Though technically I am supposed to write about week 33 only, I decided to cover some of the museums that I have visited during both week 33 and week 34.

Vasa Museum: the most visited mu

Vasa is a warship that was built in the 17th century in order to showcase Sweden’s power. Unfortunately, it sank after 20 minutes on her maiden voyage. Over 300 years later, Vasa was discovered and salvaged. Inside the museum, the fully intact ship is displayed. It provides a unique perspective to the history of Sweden.

 Skansen: the oldest open-air museum in the world

As an open air museum, Skansen is more like a combination of park and zoo compared to a typical museum. There are displays on almost every section of traditional Swedish life, including architecture, craftsmanship and animals. On a sunny day Skansen can be extremely picturesque – almost every photo taken can serve as a great postcard/laptop desktop.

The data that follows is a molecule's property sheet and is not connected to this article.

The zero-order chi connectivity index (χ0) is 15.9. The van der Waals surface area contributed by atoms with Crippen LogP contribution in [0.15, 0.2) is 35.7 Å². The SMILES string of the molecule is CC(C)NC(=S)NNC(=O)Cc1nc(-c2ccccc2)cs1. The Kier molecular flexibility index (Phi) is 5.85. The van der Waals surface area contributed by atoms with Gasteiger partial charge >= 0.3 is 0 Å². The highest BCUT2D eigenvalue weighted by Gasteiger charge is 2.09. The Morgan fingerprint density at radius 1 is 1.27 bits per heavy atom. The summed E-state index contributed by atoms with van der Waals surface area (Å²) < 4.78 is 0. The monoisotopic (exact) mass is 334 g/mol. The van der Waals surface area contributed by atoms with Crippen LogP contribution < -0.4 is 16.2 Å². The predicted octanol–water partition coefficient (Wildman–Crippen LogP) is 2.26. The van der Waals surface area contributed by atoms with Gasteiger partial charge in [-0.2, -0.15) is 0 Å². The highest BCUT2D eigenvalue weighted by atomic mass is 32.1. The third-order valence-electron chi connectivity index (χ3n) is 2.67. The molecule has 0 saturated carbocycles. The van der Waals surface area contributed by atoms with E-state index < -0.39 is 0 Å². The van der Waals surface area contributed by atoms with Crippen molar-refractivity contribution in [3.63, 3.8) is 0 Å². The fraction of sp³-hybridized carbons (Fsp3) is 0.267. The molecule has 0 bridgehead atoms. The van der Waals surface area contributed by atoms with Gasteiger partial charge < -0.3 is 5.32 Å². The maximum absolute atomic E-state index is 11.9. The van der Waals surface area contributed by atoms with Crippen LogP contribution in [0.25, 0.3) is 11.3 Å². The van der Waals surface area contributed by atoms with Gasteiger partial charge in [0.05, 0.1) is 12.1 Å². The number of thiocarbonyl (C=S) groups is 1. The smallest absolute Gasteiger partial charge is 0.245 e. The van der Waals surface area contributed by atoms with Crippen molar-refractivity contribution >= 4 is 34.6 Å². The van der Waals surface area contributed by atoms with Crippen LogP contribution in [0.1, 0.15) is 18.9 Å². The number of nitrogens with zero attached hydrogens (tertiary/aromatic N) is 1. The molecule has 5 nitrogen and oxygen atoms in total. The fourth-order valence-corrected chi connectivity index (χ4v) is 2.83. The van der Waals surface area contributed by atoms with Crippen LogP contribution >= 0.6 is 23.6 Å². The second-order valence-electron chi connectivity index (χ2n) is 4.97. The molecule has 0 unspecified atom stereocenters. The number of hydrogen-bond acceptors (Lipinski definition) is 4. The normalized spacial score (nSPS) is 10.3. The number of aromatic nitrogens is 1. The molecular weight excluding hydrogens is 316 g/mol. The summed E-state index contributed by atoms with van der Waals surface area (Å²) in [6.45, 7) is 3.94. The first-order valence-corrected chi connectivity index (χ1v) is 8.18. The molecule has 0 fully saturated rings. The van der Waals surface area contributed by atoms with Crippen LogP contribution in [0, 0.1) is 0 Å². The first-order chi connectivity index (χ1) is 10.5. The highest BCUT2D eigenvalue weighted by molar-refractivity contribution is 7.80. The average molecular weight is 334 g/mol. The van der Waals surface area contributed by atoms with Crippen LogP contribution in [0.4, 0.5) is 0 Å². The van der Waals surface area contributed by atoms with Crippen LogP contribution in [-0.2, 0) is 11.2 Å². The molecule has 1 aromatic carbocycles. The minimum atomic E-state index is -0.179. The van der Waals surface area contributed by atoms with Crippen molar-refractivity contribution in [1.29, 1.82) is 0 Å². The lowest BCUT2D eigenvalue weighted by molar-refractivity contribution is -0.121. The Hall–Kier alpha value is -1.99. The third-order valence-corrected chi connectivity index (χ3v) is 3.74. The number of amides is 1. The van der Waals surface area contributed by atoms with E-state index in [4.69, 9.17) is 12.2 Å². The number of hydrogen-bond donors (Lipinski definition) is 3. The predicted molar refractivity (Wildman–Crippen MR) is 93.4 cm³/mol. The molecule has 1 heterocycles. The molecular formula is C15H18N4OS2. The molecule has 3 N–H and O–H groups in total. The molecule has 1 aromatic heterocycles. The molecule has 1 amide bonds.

The Warsaw Uprising Museum: “Give me liberty or give me death”

Today, Warsaw is a modern and energetic city full of art, music, great food and drinks. However, its prosperity came at a high cost. The Warsaw Uprising Museum keeps a record of all the efforts Poles made for freeing their capital. It also gives a detailed account of the complicated situations involving Germany and USSR. The museum is not only a tribute to those who have sacrificed, but also a reminder that people today should cherish what we have.

Auschwitz-Birkenau Memorial and Museum

Words fail to express my feelings during this visit. The sun shone over flowering meadows, but the air was cold and depressing.

A rose withering on the main camp gate

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